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Print version ISSN 0042-9686
Bull World Health Organ vol.87 n.5 Genebra May. 2009
PUBLIC HEALTH CLASSICS
Carol W RunyanI,*; Susan P BakerII
I University of North Carolina Injury Prevention Research Center, University of North Carolina, 137 East Franklin Street, Chapel Hill, NC, United States of America (USA)
II Bloomberg School of Public Health, Johns Hopkins University, Baltimore, MD, USA
It is more than 35 years since William Haddon, as president of the Insurance Institute for Highway Safety in Washington, DC, published his now classic paper, "Energy damage and the ten countermeasure strategies", in the Journal of Trauma.1 This paper further developed ideas from his article published three years earlier in the American Journal of Public Health, "On the escape of tigers: an ecologic note."2 Both papers have withstood the test of more than 35 years as critical conceptual pieces in the field of injury control. In them, Haddon presents a conceptual framework that is not limited as a tool for injury prevention, but can be used successfully as a way to identify preventive interventions for almost any public health problem.3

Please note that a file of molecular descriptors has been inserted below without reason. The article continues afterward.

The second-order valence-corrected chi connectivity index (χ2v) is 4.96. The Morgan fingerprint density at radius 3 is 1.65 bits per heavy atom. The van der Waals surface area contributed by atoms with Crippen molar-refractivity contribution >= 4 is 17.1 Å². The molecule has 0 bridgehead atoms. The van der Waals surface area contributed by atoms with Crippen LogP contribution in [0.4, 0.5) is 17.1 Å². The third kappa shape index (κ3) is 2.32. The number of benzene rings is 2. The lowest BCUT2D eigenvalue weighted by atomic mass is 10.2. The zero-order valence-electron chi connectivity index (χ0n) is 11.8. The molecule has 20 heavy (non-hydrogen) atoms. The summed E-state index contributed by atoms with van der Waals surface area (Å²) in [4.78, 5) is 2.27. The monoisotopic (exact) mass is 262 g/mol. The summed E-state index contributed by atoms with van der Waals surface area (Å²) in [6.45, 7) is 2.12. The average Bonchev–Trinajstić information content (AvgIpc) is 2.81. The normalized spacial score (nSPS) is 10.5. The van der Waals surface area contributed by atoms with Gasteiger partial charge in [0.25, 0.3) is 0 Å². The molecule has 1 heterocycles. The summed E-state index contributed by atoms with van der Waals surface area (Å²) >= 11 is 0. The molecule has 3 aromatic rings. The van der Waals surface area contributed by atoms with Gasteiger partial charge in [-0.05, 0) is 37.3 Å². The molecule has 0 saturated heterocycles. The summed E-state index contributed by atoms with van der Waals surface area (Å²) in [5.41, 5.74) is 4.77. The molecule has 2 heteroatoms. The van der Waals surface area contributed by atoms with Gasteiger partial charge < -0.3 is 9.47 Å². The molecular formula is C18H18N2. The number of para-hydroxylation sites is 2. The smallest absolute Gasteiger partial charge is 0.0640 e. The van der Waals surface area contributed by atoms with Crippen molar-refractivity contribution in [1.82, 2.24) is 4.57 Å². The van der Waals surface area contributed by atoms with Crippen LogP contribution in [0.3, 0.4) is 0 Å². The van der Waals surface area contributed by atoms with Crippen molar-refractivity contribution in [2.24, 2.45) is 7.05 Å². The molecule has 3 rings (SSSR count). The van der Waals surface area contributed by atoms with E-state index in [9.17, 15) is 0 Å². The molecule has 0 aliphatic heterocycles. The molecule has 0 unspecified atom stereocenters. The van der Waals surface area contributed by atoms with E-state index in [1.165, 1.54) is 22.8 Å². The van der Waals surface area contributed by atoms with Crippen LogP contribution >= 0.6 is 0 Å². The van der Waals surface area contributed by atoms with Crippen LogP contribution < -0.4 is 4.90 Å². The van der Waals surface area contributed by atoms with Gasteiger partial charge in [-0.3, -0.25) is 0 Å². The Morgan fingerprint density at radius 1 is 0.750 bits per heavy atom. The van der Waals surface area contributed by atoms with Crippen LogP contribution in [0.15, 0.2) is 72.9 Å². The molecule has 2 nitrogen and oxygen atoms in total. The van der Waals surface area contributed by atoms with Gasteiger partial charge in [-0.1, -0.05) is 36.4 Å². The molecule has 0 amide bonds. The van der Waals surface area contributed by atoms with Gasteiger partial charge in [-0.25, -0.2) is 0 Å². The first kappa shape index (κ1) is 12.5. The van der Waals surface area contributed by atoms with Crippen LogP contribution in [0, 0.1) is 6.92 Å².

In this work, Haddon addressed the notion that injury occurs through the transfer of energy, of which there are several types: kinetic, thermal, chemical, electrical and ionizing radiation - and that damage to the body results when energy is transferred in quantities or at rates that the body cannot withstand. He presents his analysis of how injuries occur in parallel to the way the medical world has come to understand the infectious process: through the transfer of infectious agents to the human host. Haddon stressed that this allows for a more systematic approach to prevention through the development of countermeasures that address one or more elements of the injury process.